A somewhat analogous system has been reported in horseshoe bats, in which echolocation call frequency appears to be a magic trait. In these bats, the constant frequency component of the call not only determines prey size but may also function in aspects of social communication. Work from one species, the large-eared horseshoe bat (Rhinolophus philippinensis), shows that abrupt changes in call frequency among sympatric morphs is correlated with reproductive isolation. A further well-studied circumstance of sympatric speciation is when insects feed on more than one species of host plant. In this case insects become specialized as they struggle to overcome the various plants' defense mechanisms. (Drès and Mallet, 2002)
Rhagoletis pomonella, the apple maggot, may be currently undergoing sympatric or, more precisely, heteropatric (see heteropatry) speciation. The apple feeding race of this species appears to have spontaneously emerged from the hawthorn feeding race in the 1800 - 1850 AD time frame, after apples were first introduced into North America. The apple feeding race does not now normally feed on hawthorns, and the hawthorn feeding race does not now normally feed on apples. This may be an early step towards the emergence of a new species.    Isolated and relatively homogeneous habitats such as crater lakes and islands are among the best geographical settings in which to demonstrate sympatric speciation. For example, Nicaragua crater lake cichlid fishes include nine described species and dozens of undescribed species that have evolved by sympatric speciation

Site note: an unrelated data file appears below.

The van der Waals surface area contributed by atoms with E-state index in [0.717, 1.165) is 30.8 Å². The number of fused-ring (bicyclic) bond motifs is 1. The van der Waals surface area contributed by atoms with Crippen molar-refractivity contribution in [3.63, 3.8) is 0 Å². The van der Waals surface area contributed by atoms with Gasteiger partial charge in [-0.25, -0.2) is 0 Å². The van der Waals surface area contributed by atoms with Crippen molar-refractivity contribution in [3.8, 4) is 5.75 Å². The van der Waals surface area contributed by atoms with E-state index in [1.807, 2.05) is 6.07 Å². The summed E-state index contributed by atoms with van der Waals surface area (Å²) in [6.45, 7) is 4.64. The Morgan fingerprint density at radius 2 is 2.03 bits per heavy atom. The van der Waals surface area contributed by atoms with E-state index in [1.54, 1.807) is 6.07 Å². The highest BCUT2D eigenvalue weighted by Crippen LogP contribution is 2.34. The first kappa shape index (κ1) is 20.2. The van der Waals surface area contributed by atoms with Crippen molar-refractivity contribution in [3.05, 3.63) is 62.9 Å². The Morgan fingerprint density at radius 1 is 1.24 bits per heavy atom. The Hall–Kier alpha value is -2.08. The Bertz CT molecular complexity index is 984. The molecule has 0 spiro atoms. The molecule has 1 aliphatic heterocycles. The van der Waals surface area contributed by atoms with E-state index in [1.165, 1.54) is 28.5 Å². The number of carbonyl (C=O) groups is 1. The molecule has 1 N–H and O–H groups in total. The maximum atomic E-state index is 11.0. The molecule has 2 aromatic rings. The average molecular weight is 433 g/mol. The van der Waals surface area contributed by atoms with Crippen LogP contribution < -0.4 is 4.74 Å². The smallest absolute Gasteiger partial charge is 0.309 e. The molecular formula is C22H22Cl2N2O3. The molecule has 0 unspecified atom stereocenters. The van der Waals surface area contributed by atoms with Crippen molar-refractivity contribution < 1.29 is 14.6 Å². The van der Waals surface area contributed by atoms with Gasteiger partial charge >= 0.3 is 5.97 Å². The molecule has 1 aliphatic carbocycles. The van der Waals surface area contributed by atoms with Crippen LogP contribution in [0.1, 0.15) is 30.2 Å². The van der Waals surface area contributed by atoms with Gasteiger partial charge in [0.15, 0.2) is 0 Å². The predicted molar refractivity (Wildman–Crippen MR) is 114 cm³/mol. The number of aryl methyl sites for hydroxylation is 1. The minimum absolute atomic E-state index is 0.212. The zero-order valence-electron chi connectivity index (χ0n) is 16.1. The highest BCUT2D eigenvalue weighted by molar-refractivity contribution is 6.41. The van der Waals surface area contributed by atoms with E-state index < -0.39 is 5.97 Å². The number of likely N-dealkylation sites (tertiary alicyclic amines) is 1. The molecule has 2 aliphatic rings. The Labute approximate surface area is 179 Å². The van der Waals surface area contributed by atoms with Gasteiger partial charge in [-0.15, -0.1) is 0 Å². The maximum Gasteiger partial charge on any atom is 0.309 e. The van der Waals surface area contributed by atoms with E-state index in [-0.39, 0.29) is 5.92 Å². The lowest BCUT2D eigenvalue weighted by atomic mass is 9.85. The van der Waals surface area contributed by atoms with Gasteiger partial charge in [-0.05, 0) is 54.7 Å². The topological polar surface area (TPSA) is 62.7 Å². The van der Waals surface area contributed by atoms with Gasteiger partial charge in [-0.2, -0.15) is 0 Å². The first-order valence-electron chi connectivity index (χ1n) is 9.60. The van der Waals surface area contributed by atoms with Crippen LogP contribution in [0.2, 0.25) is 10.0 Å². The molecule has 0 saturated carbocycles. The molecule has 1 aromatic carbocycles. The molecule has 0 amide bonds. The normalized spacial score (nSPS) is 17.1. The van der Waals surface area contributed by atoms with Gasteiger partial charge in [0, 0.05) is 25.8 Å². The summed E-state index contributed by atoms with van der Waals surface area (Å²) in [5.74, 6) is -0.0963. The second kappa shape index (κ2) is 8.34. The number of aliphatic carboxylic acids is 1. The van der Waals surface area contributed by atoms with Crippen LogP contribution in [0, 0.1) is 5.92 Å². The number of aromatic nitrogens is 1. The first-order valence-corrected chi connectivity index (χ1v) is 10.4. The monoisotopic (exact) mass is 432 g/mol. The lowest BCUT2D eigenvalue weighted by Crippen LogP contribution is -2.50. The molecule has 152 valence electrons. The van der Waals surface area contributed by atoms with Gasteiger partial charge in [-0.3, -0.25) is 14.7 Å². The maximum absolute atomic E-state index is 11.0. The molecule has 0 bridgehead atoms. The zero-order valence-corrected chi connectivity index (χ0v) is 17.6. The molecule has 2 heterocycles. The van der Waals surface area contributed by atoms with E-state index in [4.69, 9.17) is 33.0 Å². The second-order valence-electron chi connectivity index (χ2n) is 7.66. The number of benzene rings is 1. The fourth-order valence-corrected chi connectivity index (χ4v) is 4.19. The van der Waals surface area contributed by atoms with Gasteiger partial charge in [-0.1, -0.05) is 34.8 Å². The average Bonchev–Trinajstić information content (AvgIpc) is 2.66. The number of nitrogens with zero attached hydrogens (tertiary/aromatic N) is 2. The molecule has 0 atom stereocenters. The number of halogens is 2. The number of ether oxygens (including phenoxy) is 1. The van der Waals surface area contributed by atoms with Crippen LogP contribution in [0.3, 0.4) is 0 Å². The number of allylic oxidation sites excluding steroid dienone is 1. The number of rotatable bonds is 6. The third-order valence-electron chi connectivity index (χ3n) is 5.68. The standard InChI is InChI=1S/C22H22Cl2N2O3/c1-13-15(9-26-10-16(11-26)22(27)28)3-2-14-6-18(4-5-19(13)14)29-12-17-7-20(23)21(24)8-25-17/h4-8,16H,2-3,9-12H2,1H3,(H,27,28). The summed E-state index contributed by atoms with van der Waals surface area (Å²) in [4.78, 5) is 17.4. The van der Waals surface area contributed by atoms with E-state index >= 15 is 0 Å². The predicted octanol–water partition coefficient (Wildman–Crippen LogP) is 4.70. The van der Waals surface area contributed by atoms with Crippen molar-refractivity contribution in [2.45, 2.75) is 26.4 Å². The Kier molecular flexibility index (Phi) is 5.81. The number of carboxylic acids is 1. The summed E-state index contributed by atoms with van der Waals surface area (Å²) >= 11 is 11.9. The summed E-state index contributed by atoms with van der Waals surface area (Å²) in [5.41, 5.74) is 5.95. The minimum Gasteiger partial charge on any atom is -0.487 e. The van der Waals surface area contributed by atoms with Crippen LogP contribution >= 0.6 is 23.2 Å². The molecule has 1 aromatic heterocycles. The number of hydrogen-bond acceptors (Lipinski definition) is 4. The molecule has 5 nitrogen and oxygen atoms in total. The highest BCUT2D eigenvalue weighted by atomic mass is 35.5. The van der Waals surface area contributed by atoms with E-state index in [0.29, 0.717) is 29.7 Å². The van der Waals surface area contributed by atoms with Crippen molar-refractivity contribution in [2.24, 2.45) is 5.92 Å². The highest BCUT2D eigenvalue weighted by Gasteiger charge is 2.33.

Sympatric speciation events are vastly more common in plants, as they are prone to developing multiple homologous sets of chromosomes, resulting in a condition called polyploidy. The polyploidal offspring occupy the same environment as the parent plants (hence sympatry), but are reproductively isolated.
A rare example of sympatric speciation in animals is the divergence of "resident" and "transient" Orca forms in the northeast Pacific. Resident and transient orcas inhabit the same waters, but avoid each other and do not interbreed. The two forms hunt different prey species and have different diets, vocal behaviour, and social structures. Some divergences between species could also result from contrasts in microhabitats.
Debated almost since the beginning of popular evolutionary thought, sympatric speciation is still a highly contentious issue. By 1980 the theory was largely unfavourable given the void of empirical evidence available, and more critically the conditions scientists expect to be required. Ernst Mayr, one of the foremost thinkers on evolution, completely rejected sympatry outright, ushering in a climate of hostility towards the theory. While still debatable, well documented empirical evidence now exists, and the development of sophisticated theories incorporating multilocus genetics has followed.
See also 
- Polymorphism (biology)
- Adaptive radiation
- Hybrid speciation
- Wallace effect